garden tales from a Brit abroad
Where do I most feel at home in Paris? That was the question put to me by photographer Chloe Lodge, as part of her portrait series on foreign women making new lives for themselves in the French capital.
It didn’t take me long to suggest parc Monceau, the splendid 8-hectare public park that’s just a few minutes walk from our apartment. What is it about Monceau? Well, most obviously, it is our nearest green space, and our daughter goes to school in a building right next to the park, and plays there every day.
But Monceau for me has a magic beyond its mere proximity. As a landscape historian, I find its past pleasingly extraordinary. Much of its history is still apparent, if you know where and how to look: the vestiges of the mad 18th century pleasure grounds with their Disneyesque attractions and rumours of the owner’s debauched behaviour; the 19th century features installed when the site became a public park under Napoleon III; the reminder of the terrible end to the 1871 Commune.
Every path and feature and tree is familiar to me, from the gilded entry gates designed by Gabriel Davioud in the 1850s… …and the traditional pony rides offered for kids on Wednesday afternoons and weekends…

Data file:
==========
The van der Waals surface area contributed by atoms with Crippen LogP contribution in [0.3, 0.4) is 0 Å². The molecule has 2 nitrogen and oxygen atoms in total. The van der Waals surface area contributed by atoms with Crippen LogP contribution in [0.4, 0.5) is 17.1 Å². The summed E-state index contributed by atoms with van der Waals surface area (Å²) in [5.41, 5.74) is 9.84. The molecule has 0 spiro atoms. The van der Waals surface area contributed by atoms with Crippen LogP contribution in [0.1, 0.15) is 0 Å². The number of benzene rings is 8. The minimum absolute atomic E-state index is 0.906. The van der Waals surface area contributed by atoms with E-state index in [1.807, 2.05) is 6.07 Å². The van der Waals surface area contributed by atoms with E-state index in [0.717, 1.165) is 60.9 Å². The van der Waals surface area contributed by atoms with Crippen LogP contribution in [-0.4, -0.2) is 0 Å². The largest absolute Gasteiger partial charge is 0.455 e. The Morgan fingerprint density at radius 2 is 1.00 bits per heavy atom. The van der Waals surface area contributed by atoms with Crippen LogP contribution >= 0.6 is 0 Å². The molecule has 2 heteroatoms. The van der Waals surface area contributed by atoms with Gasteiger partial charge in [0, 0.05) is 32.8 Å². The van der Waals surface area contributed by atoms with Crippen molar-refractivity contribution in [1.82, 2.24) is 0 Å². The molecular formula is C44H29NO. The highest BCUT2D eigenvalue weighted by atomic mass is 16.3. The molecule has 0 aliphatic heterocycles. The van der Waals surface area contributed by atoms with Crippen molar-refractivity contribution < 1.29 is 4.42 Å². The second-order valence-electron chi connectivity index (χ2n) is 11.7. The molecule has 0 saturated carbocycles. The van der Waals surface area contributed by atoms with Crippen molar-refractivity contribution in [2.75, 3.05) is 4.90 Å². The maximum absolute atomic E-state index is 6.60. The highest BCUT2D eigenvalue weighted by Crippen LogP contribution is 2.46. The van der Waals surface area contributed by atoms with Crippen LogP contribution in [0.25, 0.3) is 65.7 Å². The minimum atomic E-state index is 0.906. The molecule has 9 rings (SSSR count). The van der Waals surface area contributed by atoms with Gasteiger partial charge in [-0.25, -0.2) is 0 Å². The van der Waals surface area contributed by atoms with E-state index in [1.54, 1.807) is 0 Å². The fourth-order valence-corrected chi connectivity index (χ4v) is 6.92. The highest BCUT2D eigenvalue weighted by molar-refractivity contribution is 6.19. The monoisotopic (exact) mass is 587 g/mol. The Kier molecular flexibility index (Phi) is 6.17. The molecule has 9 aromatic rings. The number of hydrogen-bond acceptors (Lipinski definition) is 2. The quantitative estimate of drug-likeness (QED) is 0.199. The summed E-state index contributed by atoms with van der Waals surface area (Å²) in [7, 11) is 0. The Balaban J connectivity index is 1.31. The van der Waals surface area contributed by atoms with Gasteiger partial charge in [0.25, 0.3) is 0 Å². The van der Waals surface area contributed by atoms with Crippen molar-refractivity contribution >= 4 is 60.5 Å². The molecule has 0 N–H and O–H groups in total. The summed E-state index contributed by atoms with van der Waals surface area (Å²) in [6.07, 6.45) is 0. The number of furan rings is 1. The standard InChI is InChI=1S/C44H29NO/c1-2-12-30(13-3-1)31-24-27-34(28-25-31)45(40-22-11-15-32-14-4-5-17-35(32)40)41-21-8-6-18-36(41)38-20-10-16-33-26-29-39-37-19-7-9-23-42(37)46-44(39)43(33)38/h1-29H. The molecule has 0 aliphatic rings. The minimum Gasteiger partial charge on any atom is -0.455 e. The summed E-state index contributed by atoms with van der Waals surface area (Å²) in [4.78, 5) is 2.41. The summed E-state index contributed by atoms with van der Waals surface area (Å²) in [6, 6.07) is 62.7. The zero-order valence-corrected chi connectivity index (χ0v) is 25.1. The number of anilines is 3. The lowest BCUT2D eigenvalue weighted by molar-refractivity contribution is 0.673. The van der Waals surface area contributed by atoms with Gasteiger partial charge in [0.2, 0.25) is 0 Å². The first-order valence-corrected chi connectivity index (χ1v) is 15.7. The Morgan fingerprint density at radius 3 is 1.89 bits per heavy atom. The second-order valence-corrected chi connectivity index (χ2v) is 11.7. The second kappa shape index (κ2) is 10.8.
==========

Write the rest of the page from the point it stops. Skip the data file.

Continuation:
I love Monceau slumbering under light snow in the winter, its gates locked whenever bad weather threatens; its fresh bright colours in Spring’s lengthening days; its soft autumnal hues as the ancient trees mellow to brown and gold.
Several of Chloe’s subjects chose public parks as places where they felt most comfortable in the city: the gardens of the Palais Royal, parc des Buttes-Chaumont, the Tuileries, the jardin du Luxembourg. It’s clear that, for many of us as foreigners here, the parks of Paris quickly become proxy gardens, refuges, symbols of the city, and welcoming friends.
Certainly for me in Paris, parc Monceau is where I feel most at home.
I’d welcome comments from anyone who finds him or herself in a foreign place: have you discovered somewhere there that feels to you like home?